Elder Abuse - It can happen to you!
by Richard J. Gregorek, Attorney and Counselor at Law
Elder abuse is a growing problem in Washington and across the nation. The problem has flown under the radar until recently. Celebrities such as famed actor/comedian Mickey Rooney, age 90, gave tearful testimony to Congress of his exploitation. Mr. Rooney stated "I felt trapped, scared, used and frustrated." As with Mr. Rooney, most abuse of elders, some 66% comes at the hands of close family members. The American Psychological Association estimates that 2.1 million older Americans become victims somewhere on the spectrum of abuse. Abuse cuts across all socioeconomic groups, races, religions and cultures according to the National Center on Elder Abuse.
Older adults may become vulnerable due to isolation, physical or mental disabilities and dependence on others for assistance. This vulnerability makes them easy targets for physical, emotional and sexual abuse, neglect, financial exploitation and fraud. Abuse always occurs when there are no witnesses.
Elderly victims are often reluctant to report abuse because they feel ashamed, embarrassed, humiliated, afraid, and may even defend the abuser.
Victims frequently rely on the abuser for some type of caregiving services at home and are afraid if the abuse is reported they will be placed in a nursing home. Some victims are actually able to convince themselves that they deserve the abuse or exploitation.
Awareness of elder abuse and early reporting are critical components of curbing this disturbing trend.
Types of elder abuse
Abuse of elders and vulnerable adults takes many different forms, some involving intimidation or threats against the elderly, some involving neglect, and others involving financial chicanery. The most common are defined below.
Physical elder abuse is non-accidental use of force against an elderly person that results in physical pain, injury, or impairment. Such abuse includes not only physical assaults such as hitting or shoving but the inappropriate use of drugs, restraints, or confinement.
In emotional or psychological senior abuse, people speak to or treat elderly persons in ways that cause emotional pain or distress.
Verbal forms of emotional elder abuse include:
- intimidation through yelling or threats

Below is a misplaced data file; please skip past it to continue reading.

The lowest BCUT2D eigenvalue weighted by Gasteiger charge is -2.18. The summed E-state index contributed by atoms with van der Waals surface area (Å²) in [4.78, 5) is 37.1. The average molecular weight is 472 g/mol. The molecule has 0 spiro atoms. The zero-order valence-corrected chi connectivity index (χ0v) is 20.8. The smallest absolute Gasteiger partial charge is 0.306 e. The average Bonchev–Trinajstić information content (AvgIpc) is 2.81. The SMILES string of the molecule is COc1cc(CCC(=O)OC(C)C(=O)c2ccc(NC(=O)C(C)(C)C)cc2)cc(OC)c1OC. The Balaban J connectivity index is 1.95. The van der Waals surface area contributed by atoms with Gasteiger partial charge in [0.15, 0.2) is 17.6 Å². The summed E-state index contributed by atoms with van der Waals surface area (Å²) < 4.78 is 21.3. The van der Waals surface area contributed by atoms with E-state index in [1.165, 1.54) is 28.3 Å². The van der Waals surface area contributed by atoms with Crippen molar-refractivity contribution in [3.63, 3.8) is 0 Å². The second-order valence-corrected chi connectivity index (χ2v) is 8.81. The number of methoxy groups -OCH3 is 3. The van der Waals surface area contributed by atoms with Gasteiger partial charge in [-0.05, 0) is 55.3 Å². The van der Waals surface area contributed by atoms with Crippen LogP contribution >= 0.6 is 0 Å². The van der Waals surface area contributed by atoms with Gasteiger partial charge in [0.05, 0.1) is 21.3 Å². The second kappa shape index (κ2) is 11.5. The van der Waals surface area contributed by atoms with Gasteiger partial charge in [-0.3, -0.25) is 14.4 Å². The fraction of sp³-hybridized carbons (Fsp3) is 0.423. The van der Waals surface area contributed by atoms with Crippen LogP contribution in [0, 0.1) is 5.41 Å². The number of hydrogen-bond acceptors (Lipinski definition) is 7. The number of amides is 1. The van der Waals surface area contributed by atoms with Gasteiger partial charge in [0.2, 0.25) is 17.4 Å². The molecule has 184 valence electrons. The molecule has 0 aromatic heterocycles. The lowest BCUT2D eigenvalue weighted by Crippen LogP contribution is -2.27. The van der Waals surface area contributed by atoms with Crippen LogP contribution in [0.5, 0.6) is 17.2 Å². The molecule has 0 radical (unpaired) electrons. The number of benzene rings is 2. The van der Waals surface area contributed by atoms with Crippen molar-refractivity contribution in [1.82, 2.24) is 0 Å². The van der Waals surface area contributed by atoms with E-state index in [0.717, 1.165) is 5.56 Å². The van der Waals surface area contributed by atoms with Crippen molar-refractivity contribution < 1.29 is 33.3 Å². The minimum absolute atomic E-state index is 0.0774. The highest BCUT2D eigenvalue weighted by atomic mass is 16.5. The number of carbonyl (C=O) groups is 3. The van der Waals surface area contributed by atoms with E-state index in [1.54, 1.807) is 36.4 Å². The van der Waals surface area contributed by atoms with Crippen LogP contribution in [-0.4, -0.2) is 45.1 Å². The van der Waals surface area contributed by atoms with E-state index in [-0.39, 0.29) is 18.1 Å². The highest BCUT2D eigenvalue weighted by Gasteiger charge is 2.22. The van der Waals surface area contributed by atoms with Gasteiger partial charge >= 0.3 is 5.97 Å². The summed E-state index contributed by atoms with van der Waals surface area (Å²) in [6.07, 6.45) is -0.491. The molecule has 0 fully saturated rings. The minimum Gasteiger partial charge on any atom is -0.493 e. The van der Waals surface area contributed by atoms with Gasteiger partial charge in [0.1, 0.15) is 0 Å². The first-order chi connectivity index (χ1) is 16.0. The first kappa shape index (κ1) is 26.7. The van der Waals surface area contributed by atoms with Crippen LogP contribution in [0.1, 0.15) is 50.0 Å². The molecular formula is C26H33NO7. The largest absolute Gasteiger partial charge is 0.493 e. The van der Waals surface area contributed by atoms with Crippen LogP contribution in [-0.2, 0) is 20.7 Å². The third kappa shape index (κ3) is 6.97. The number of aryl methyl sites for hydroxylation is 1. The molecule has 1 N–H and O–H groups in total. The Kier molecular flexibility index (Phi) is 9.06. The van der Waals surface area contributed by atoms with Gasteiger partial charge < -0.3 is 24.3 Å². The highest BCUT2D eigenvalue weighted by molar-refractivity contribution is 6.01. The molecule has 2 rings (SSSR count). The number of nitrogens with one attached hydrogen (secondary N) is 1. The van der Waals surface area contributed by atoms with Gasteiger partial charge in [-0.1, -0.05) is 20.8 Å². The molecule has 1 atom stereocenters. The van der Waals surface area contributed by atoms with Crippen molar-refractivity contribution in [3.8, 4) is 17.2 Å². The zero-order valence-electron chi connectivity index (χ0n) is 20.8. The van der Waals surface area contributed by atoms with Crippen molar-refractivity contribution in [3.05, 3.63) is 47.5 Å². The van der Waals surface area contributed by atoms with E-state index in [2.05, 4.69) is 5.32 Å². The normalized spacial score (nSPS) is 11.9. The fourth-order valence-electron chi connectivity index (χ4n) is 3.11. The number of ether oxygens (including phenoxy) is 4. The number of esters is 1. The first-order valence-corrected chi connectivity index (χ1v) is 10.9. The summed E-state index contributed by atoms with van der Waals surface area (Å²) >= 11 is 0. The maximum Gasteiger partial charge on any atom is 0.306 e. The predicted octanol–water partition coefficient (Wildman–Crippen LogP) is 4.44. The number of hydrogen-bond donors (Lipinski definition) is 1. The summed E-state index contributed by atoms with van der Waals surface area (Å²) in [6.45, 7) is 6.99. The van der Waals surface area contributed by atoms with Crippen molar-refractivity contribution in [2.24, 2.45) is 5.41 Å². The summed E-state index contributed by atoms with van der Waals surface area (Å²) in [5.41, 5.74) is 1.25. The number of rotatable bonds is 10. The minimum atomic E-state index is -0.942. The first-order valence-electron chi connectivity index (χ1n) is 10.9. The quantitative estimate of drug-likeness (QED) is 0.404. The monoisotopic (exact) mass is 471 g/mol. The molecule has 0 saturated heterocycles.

- humiliation and ridicule
- habitual blaming or scapegoating
Nonverbal psychological elder abuse can take the form of:
- ignoring the elderly person
- isolating an elder from friends or activities
- terrorizing or menacing the elderly person
Sexual elder abuse is contact with an elderly person without the elder's consent. Such contact can involve physical sex acts, but activities such as showing an elderly person pornographic material, forcing the person to watch sex acts, or forcing the elder to undress are also considered sexual elder abuse.
Neglect or abandonment by caregivers
Elder neglect, failure to fulfill a caretaking obligation, constitutes more than half of all reported cases of elder abuse. It can be active (intentional) or passive (unintentional, based on factors such as ignorance or denial that an elderly charge needs as much care as he or she does).
This involves unauthorized use of an elderly person's funds or property, either by a family member, caregiver or scam artist, collectively the abuser.
An unscrupulous abuser might:
- misuse an elder's personal checks, credit cards, or accounts
- steal cash, income checks, or household goods
- forge the elder's signature
- engage in identity theft
- encourage or facilitate the elder to change their will and powers of attorney
Typical Scams that target elders include:
- Announcements of a "prize" that the elderly person has won but must pay money to claim
- Phony charities
- Investment fraud
Healthcare fraud and abuse
Carried out by unethical doctors, nurses, hospital personnel, and other professional care providers, examples of healthcare fraud and abuse regarding elders include:
- Not providing healthcare, but charging for it
- Overcharging or double-billing for medical care or services
- Getting kickbacks for referrals for other providers or for prescribing certain drugs
- Over-medicating or under-medicating
- Recommending fraudulent remedies for illnesses or other medical conditions
- Medicaid fraud
About the Author: Richard J. (Rick) Gregorek is an attorney licensed to practice in Washington and Oregon. He has an established practice in estate planning and elder law. He often states "I've practiced elder law long before it became popular." He and his law firm, Gregorek and Associates, PLLC, serves the needs of the elderly and defends their rights and provides legal solutions to prevent or identify elder abuse early. Rick speaks to the public as well as professional groups on the subject of Elder Abuse and has also given joint presentations with Washington State Attorney General, Rob McKenna. Rick host a weekly radio program, Northwest Legal Compass on 1150 AM KKNW. The show airs live at noon (PST) every Friday.